Looking on with mixed feelings

pinot in painHaving spent some time recently putting in place a structure to create (and protect) space for my book project, today was the first of several whole days I had planned for dedicated, intensive writing. Ordinarily, this project will be based upon consistent ‘bite sized chunks’: a rate of 500 – 700 words per week and these short posts coming together after a two year period in to a book format. However, I am making a head start over the summer months – to gain some momentum and create a foundation upon which I can build over the coming weeks and months.

On a practical level, as I put the metaphorical pen down for the day, it has also been useful to gauge how long it takes to write a certain word count. I have written enough for several weeks of ‘posts’; and its been good to write some of the opening sections of the book in a series of 2h blocks over the day. I am in the flow and feel confident from where I am writing, and to whom.

Within the opening chapters I am giving some of the background story as to how I have arrived here: the career changes, the consequences of those changes and how the Buddhist dharma, meditation and psychotherapy have brought about (and helped me hold) a great deal of change – who Helen is and also how she relates to life and others. The writing allowed me to reflect upon my beginnings as a sport scientist and physiologist rooted in the body and the shift toward working with the mind within coaching and then psychotherapy. I found myself writing about the competitive and ego-orientated world of sport and how unhappy I found my athletes could be in their performance world. I felt a deep sadness as I wrote and I pondered “does it really have to be that way?”. It is some 10 years ago I was working in elite sport and I don’t sense much has changed since.


The Tour de France, which ended last weekend, contained its own stories of pain and struggle – and not just the physical suffering of tortuous mountain climbs, 200km plus race stages, and extreme weather conditions (heatwave AND snow!). This year, two stories of psychological anguish came to the headlines. Mid-way through the race, Rohan Dennis quit the race with no apparent explanation. One piece I read explained there may have been some hints in an interview he gave before the season started in January. He shares his periods of depression in which he questioned “what the hell am I doing?”. I felt like asking Thibault Pinot (the in-form home rider looking to be the first Frenchman since 1985 to wear the Yellow Jersey of the overall winner) the same thing as he attempted to continue Stage 19 in the Alps in obvious agony from a knee injury. He eventually climbed off the bike, but it took a team mate to ride up beside him and help him see the pointlessness of his plight. I imagine the burden of his nation’s hope was part of why he tried to carry on, but he was clearly risking his health. I see the human suffering in these riders, and I still have concerns about the well-being under the bonnet of these fine-tuned machines. Do we – the professionals, the support teams, the fans – do enough for them?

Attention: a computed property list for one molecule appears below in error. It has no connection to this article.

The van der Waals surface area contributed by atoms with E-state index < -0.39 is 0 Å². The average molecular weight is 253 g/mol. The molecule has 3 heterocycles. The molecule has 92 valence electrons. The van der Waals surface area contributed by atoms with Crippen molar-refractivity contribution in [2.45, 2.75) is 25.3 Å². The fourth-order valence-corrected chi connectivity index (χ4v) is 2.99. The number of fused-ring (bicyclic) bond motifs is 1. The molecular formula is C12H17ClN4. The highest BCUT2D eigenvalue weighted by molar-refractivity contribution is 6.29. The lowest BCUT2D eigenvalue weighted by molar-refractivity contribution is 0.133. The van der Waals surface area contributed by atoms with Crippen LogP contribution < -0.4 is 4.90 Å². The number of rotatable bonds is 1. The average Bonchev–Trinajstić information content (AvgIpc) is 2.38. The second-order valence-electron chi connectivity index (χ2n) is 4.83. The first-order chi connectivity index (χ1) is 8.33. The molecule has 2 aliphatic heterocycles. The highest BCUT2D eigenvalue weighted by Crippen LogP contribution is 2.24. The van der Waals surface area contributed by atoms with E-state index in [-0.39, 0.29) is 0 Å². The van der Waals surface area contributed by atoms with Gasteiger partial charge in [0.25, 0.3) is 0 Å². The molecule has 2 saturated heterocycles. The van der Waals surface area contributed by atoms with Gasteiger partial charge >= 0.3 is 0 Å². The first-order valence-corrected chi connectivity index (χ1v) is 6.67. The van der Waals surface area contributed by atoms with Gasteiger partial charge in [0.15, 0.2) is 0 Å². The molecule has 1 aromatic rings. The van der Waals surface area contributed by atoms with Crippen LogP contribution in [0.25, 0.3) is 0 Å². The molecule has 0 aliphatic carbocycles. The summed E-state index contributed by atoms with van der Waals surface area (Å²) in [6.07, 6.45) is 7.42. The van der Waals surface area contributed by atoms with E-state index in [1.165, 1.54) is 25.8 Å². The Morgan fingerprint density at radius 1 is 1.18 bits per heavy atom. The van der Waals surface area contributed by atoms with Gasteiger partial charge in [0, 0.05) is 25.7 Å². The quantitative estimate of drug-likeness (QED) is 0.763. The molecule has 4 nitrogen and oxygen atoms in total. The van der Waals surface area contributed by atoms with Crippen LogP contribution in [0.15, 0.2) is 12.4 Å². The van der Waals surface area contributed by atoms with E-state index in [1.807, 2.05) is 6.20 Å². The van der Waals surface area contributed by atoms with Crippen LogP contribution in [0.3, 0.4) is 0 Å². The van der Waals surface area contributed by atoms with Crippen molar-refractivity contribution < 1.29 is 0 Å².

Back in May of this year, British Cycling announced the addition of a ‘mental health strategy’ to their existing athlete support plan. On one level, I welcome this move; I know some of the pressure of being an athlete myself; and I have worked with elite riders and Olympian to know some of what is experienced at the very top – any support of emotional well-being is a good move. British Cycling have appeared in their fair share of mental health-related headlines in the past couple of years, with riders such as Callum Skinner, Peter Kennaugh and Jess Varnish sharing their stories of being in the system. Things have obviously needed addressing, and exposure of this gap is a good thing. But I can’t help but remain skeptical: Why does a major governing body with such a fantastic track record in performance and a ’no stone unturned’ reputation recruit sport psychologists and not considered bringing in psychotherapists?

As a psychotherapist, I have often experienced people’s ‘fear’ of me and my profession: I tend to be quite careful telling people at social functions what I do and risk them moving 3 paces back from me! Aspects of the psyche remain unchartered and dreaded territory for many. Maybe BC picking sport specific rather than clinical psychologists is in tune with that societal and systemic ‘fear’? Or, if I allow myself to be somewhat more cynical…maybe bringing mental / emotional stability to their athletes is the bigger risk? I once had a conversation with an elite coach at British Cycling who inferred elite athletes don’t respond to care, they respond to having their demons provoked.

Currently, we orientate around the “need” to win trumping the human “want” to win, I hope this isn’t always the case. And it is hard to reconcile this with my love of sport, and my belief it CAN be character building. With my current moral and ethical compass I can’t see a return to working in sport. Since becoming a psychotherapist my involvement in sport has been in helping athletes become ex-athletes…because that is how I can help people find a place of more ease.

Leave a Comment

Your email address will not be published. Required fields are marked *